A powerful, gripping YA novel about the insidious nature of racism, the terrible costs of unearthing hidden truths, and the undeniable power of hope, by New York Times bestselling author Samira Ahmed. Perfect for fans of Sadie and Dear Martin.
Safiya Mirza dreams of becoming a journalist. And one thing she’s learned as editor of her school newspaper is that a journalist’s job is to find the facts and not let personal biases affect the story. But all that changes the day she finds the body of a murdered boy.
Jawad Ali was fourteen years old when he built a cosplay jetpack that a teacher mistook for a bomb.
Debut author Amina Luqman-Dawson pens a lyrical, accessible historical middle-grade novel about two enslaved children’s escape from a plantation and the many ways they find freedom.
Under the cover of night, twelve-year-old Homer flees Southerland Plantation with his little sister Ada, unwillingly leaving their beloved mother behind. Much as he adores her and fears for her life, Homer knows there’s no turning back, not with the overseer on their trail. Through tangled vines, secret doorways, and over a sky bridge, the two find a secret community called Freewater, deep in the swamp.
In this society created by formerly enslaved people and some freeborn children,
The 2020 NAACP Image Award-winning poet makes her fiction debut with this National Book Award-longlisted, magisterial epic—an intimate yet sweeping novel with all the luminescence and force of Homegoing; Sing, Unburied, Sing; and The Water Dancer—that chronicles the journey of one American family, from the centuries of the colonial slave trade through the Civil War to our own tumultuous era.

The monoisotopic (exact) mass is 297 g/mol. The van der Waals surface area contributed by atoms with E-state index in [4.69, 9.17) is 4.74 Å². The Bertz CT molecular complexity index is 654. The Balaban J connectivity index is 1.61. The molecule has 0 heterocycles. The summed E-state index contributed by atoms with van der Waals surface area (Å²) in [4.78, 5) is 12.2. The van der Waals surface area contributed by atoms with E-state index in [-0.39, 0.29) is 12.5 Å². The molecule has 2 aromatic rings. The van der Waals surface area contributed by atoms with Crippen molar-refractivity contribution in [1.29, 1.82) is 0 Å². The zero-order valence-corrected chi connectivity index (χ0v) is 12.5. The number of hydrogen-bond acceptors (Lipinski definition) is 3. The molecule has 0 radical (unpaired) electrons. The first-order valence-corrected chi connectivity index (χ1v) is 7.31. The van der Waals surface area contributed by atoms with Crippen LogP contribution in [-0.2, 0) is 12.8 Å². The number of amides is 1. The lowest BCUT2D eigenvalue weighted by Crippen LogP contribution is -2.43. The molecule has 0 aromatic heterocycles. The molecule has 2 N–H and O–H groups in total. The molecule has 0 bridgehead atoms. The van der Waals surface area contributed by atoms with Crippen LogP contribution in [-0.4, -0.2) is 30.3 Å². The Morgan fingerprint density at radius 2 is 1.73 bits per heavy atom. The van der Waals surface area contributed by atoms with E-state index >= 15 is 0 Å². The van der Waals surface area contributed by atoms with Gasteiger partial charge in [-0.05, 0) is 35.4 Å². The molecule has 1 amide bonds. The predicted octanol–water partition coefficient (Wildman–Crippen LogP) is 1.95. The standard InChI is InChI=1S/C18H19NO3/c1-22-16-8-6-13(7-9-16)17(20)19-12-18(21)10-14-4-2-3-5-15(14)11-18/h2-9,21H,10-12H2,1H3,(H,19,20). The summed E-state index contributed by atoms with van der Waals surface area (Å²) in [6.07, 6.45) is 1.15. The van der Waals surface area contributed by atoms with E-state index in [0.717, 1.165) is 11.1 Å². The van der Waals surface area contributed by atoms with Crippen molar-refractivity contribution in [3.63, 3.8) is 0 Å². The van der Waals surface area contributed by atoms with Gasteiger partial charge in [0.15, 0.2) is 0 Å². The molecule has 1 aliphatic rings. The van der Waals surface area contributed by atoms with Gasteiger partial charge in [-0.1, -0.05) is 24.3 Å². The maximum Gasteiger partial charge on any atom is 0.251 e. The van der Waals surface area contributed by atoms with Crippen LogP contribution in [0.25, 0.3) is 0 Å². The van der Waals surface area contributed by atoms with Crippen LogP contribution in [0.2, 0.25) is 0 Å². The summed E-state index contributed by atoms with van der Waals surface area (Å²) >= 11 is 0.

The great scholar, W. E. B. Du Bois, once wrote about the Problem of race in America, and what he called “Double Consciousness,” a sensitivity that every African American possesses in order to survive.
From a Pulitzer Prize finalist and New York Times bestselling author and poet comes a galvanizing meditation on the power of art and culture to illuminate America’s unresolved problem with race.
In the midst of civil unrest in the summer of 2020 and following the murders of George Floyd, Breonna Taylor, and Ahmaud Arbery, Elizabeth Alexander—one of the great literary voices of our time—turned a mother’s eye to her sons’ and students’ generation and wrote a celebrated and moving reflection on the challenges facing young Black America. Originally published in the New Yorker,
In this significant collection, Indigenous writers and writers of color bear witness to one of the most unsettling years in the history of the United States. Essays and poems vividly reflect and comment on the traumas we endured in 2020, beginning with the arrival of the COVID-19 pandemic crisis, deepened by the blatant murder of George Floyd by Minneapolis police officers and the uprisings that immersed our city into the epicenter of passionate, worldwide demands for justice. In inspired and incisive writing these contributors speak unvarnished truths not only to the original and pernicious racism threaded through the American experience but also to the deeply personal,
My parents didn’t belong in Waitsfield, but they moved there anyway.”
For Ruthie, the frozen town of Waitsfield, Massachusetts, is all she has ever known. Once home to the country’s oldest and most illustrious families—the Cabots, the Lowells: the “first, best people”—by the tail end of the twentieth century, it is an unforgiving place awash with secrets.Forged in this frigid landscape Ruthie has been dogged by feelings of inadequacy her whole life. Hers is no picturesque New England childhood but one of swap meets and factory seconds and powdered milk. Shame blankets her like the thick snow that regularly buries nearly everything in Waitsfield.As she grows older,